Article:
The Beautiful People:
Craig Barritt / Getty Images / SVEDKA
– The Beautiful People:
Heidi Klum, Tom Kaulitz and Maluma pose in costume during Klum’s 20th Annual Halloween Party presented by Amazon Prime Video and SVEDKA Vodka at Cathédrale New York on Oct. 31, 2019, in New York City. Maluma now stands as a formidable force not only in the music industry, but also in the fashion industry.

Social Butterfly
Also boding well is that Maluma is intimately connected to his fans and knows how to play the social media game. Earlier this year he posted a caption on Instagram of “#7DJ” written on his girlfriend’s stomach. This inspired a wave of speculation that he was going to have a child, perhaps to be born on the 7th of June or July (as 7DJ could stand for “7 De Junio/Julio”). It was later revealed that he would indeed be a father … to another album of music, whose title stands for 7 Días En Jamaica, where the project was written and recorded.
Kolm told Pollstar that Instagram in particular is a very important part of Maluma’s career as he continues to grow. “It’s extremely important. He’s the most followed Latin singer on Instagram. It’s how he communicates with his fans on a daily basis in a more personal way, its a tool for brands/sponsorships and also one of the best ways to promote all that he’s doing.”
He even sings about Instagram photos being posted by an ex to make him jealous in his biggest song, “Hawái,” the original video of which racked up 717 million views on YouTube in a mere 8 months (and an additional 119 million on the remix).
Cárdenas acknowledged Maluma’s connection to his audience through social media and beyond as being a key element of his success. But he also has a model’s good looks, which never hurts. “[In addition to his music], he’s a fashionista. He works with famous brands, he’s always in the fashion arena and the kids of this day love that, they love the way you portray what you wear every day. What kind of sneakers you wear, what kind of glasses you wear. He is right on it, he is a pioneer in that. 

“There are other guys that like fashion, but I think Maluma is ahead of the game because of the deals he has signed. And he is a great singer, performer, and songwriter; he writes his own material. So he’s a 360 performer, he has all the elements we are looking for.” 

And the fashion world has likewise taken notice of Maluma, as in the last several years he has been featured on the cover of GQ, Harper’s Bazaar, Vogue, Variety, Billboard, VMan and, notably, was the first man to appear on the cover of Elle. 

In this vein, it was announced on April 12 that Maluma is collaborating with Balmain and Olivier Rousteing on a special, limited edition clothing line that “perfectly melds designer’s modern takes on classic French signatures with the singer’s distinctive and Caribbean spirit.” 

Maluma told Pollstar many of the same qualities that have served him well in his music career have also helped him in film and fashion. “Discipline, hard work and passion is what I take into everything I do,” Maluma said. “Film and fashion are no different!”
Alexander Tamargo / Getty Images
Maluma strikes a pose next to a portrait of his likeness at a Wynwood gallery pop-up, where he surprised fans while promoting his album #7DJ on Feb. 2 in Miami.

More Than A Pretty Face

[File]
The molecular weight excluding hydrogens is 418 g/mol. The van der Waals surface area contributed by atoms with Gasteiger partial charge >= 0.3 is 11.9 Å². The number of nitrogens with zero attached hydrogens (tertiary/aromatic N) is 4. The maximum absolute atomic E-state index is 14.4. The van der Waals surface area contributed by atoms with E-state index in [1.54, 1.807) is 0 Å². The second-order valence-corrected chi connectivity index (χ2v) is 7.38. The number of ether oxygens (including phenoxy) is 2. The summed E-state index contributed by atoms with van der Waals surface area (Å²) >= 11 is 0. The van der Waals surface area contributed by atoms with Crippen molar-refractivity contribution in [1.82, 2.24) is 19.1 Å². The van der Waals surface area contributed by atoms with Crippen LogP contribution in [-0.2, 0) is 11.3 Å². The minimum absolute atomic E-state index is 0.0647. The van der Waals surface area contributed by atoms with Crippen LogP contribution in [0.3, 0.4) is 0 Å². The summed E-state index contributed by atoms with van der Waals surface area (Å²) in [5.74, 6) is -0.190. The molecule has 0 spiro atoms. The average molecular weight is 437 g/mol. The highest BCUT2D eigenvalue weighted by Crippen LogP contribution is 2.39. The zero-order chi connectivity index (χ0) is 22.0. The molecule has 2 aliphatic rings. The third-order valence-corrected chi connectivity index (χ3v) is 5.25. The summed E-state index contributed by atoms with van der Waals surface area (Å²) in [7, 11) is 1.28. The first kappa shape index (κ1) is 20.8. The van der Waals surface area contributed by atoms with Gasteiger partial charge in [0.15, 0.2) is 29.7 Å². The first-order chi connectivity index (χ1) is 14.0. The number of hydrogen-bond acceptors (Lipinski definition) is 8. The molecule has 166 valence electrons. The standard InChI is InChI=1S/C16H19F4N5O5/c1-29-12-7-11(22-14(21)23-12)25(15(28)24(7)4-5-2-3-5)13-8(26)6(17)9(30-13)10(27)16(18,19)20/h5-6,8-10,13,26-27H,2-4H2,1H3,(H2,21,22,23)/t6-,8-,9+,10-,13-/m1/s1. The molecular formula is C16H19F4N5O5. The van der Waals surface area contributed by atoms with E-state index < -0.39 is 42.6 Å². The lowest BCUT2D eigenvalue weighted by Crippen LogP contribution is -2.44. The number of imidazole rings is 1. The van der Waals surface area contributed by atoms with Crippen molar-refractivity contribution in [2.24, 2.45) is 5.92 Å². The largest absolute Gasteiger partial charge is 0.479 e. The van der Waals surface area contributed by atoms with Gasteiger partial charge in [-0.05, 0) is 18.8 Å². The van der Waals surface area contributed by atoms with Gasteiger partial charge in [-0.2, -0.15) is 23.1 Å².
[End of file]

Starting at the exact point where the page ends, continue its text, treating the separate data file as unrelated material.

A simple scroll through Maluma’s Instagram page, unsurprisingly, reveals that a large portion of his fanbase are young women who are absolutely enchanted with him. Cárdenas, like any good promoter, laughingly acknowledges that there are plenty of young women who simply want to see Maluma in person. But his connection to his audience goes far deeper than a mastery of social media and a pretty face. 
As Maluma was hitting the road annually before the COVID-19 pandemic, he performed at San Diego’s Pechanga Arena in 2018 and 2019. Pechanga’s Hahn said he remembers those shows well. “Maluma is one of those artists who connects very well with his fans both on stage and off. During his 2019 stop at Pechanga, he hosted a private meet & greet before his show. Instead of just ushering everyone through a quick introduction and photo, he took the time to talk to each fan, ask their name, get to know them a bit and then snap a photo. 
“You can tell he really appreciates the people who appreciate him.” This he says before adding, “[Also] Maluma’s fans are the happiest and nicest people and his team and promoters at CMN are true professionals.”
Walter Kolm, who has been working with Maluma for more than eight years, said from the beginning he was drawn to the young man’s star quality. Maluma grew up as an avid soccer fan, as many young men from his hometown of Medellín, Colombia do, but in his early teens he won a singing competition amongst his peers and, in 2009, at the age of 15, he had written his first song. 
Producers got a hold of that recording and quickly offered him a deal, asking him to come up with a stage name, prompting him to combine the names of his mother, father and sister, Marlli, Luis and Manuela, into Maluma.
His first album, Magia, was released in 2012 when he was 18 through Sony Music Colombia and the following year he was performing alongside fellow upstart Becky G at the 14th annual Latin Grammy Awards for a global audience.
Now, nine years later, Maluma’s star has grown exponentially. He’s sold more than 60,000 tickets in Israel, set an attendance record while performing for more than 200,000 at Mawazine Festival in Morocco, and debuted to 25,000 fans in Saudi Arabia. 
Correction: A previous version of this story indicated that Bruno del Granado was the agent for Maluma. The artist is in fact represented by Carlos Pinilla of Walter Kolm Entertainment, who handles Maluma’s booking, sponsorships and new business in-house.